Although melanoma is the most dangerous form of skin cancer, it’s much less common than non-melanoma counterparts. In fact, basal and squamous cell carcinomas make up 96% of all skin cancer diagnoses.
Fortunately, non-melanoma skin cancers, like basal and squamous cell, are not as likely to spread and have a high cure rate with early detection and treatment.
Surgery is often recommended as the first line of defense against these tumors, but superficial radiation therapy may be used in conjunction or on its own when surgery is not a viable option.
Before undergoing radiation for non-melanoma skin cancer, it’s important that patients understand how the treatment works, its indications for use, benefits, and possible side effects.
What is Superficial Radiation Therapy for Non-Melanoma Skin Cancer?
Radiation therapy destroys cancerous cells and prevents the spread of malignancy by focusing radiation waves directly at the tumor. Because this procedure only penetrates skin-deep, it works to eradicate cancer, while minimizing effects on healthy tissue.
How Does it Work?
The treatment is administered using a device and is quick and painless. However, radiation is usually performed as a series of sessions spaced out over several weeks.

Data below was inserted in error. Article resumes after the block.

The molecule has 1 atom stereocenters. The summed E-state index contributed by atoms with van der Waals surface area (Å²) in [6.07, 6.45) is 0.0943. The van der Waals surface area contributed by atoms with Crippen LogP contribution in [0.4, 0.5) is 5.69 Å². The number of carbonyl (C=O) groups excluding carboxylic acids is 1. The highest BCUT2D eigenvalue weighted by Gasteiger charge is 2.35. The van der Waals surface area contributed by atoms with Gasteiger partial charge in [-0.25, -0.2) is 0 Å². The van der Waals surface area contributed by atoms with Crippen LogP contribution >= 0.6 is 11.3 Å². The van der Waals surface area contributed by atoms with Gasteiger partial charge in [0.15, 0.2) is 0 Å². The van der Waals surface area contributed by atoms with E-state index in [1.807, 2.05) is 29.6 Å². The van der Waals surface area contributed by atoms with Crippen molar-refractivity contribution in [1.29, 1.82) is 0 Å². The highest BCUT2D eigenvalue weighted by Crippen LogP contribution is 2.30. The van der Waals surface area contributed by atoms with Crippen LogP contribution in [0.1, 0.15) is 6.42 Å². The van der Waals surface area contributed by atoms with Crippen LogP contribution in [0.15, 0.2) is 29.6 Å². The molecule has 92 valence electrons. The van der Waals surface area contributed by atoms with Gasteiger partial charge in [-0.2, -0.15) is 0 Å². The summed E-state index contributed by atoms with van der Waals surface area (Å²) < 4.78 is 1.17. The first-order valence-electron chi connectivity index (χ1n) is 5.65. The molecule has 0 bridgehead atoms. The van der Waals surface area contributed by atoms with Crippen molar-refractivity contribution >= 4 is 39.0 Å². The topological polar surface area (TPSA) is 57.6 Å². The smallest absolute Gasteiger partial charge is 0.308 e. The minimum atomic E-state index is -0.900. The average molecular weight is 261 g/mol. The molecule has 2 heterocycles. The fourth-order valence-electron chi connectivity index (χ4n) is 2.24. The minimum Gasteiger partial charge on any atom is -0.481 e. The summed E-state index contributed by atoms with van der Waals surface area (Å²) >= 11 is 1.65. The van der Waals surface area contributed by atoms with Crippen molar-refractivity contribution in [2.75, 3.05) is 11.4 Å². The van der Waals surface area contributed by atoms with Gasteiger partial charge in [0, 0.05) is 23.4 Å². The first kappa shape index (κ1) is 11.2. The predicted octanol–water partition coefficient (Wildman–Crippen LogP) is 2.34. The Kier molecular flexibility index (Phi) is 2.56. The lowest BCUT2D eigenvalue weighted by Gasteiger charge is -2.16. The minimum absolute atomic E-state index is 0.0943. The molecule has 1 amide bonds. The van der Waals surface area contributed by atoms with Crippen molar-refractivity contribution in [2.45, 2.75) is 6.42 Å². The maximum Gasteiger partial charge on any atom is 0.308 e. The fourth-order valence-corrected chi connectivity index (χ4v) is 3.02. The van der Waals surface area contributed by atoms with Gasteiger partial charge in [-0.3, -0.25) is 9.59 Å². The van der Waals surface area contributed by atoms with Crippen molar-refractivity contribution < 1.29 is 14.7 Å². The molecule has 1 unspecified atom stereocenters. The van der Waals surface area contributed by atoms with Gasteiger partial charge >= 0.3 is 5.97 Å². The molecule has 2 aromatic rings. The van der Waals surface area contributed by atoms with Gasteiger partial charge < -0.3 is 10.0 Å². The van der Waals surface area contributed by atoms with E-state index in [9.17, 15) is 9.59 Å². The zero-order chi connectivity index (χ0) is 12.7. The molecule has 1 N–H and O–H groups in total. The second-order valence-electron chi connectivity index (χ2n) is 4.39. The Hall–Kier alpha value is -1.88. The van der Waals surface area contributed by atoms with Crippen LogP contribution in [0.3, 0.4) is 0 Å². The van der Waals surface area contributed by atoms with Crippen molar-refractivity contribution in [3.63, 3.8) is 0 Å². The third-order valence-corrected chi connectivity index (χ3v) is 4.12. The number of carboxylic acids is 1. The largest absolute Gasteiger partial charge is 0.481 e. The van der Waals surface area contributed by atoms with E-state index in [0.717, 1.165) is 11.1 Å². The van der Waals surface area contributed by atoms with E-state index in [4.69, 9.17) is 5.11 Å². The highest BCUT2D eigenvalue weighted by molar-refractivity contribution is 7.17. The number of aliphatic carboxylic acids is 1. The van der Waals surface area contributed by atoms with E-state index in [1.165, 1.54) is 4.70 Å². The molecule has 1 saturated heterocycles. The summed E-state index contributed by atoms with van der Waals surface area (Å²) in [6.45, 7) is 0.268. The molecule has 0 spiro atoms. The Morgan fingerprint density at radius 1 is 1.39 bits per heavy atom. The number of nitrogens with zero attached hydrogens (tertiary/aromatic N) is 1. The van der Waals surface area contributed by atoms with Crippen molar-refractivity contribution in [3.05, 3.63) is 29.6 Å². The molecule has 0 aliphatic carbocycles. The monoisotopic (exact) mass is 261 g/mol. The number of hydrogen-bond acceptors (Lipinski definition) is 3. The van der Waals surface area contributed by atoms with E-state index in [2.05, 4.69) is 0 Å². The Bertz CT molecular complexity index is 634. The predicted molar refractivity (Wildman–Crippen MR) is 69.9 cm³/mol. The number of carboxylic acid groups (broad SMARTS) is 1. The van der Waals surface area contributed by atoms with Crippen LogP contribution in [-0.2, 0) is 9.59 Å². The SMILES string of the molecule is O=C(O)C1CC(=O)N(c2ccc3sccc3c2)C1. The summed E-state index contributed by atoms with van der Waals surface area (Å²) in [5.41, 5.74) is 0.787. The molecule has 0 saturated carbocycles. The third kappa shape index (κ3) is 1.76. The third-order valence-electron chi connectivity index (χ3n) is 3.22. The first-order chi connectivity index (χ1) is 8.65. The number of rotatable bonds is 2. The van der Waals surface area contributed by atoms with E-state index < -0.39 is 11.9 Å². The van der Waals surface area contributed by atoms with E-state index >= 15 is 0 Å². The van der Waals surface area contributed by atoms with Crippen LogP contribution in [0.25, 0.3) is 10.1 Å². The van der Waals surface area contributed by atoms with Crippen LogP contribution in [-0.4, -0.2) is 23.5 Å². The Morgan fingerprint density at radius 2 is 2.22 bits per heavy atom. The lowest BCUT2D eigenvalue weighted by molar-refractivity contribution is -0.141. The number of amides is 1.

Why Do Patients With Non-Melanoma Skin Cancer Undergo Radiation?
Even after surgery, it’s possible for some cancerous cells to remain. In these cases, radiation therapy is quite effective in destroying the cancer that’s left without anesthesia or incisions.
Dermatologists may also recommend radiation as a safer alternative to surgery if a patient is elderly and/or has certain medical issues.
Additionally, radiation may be a more appropriate choice for larger tumors or those that are found on hard-to-treat areas like the eyelids, nose, and lips, especially if individuals are concerned about scarring.
Nevertheless, this therapy is usually avoided in patients that have scleroderma or lupus, as it may exacerbate these conditions.
What Are the Risks of Superficial Radiation Therapy?
Because radiation for non-melanoma skin cancer is a localized procedure, side effects are often limited to the treatment area. That being said, patients may experience discoloration – darkening or lightening of skin, redness, irritation, blistering, peeling, and hair loss.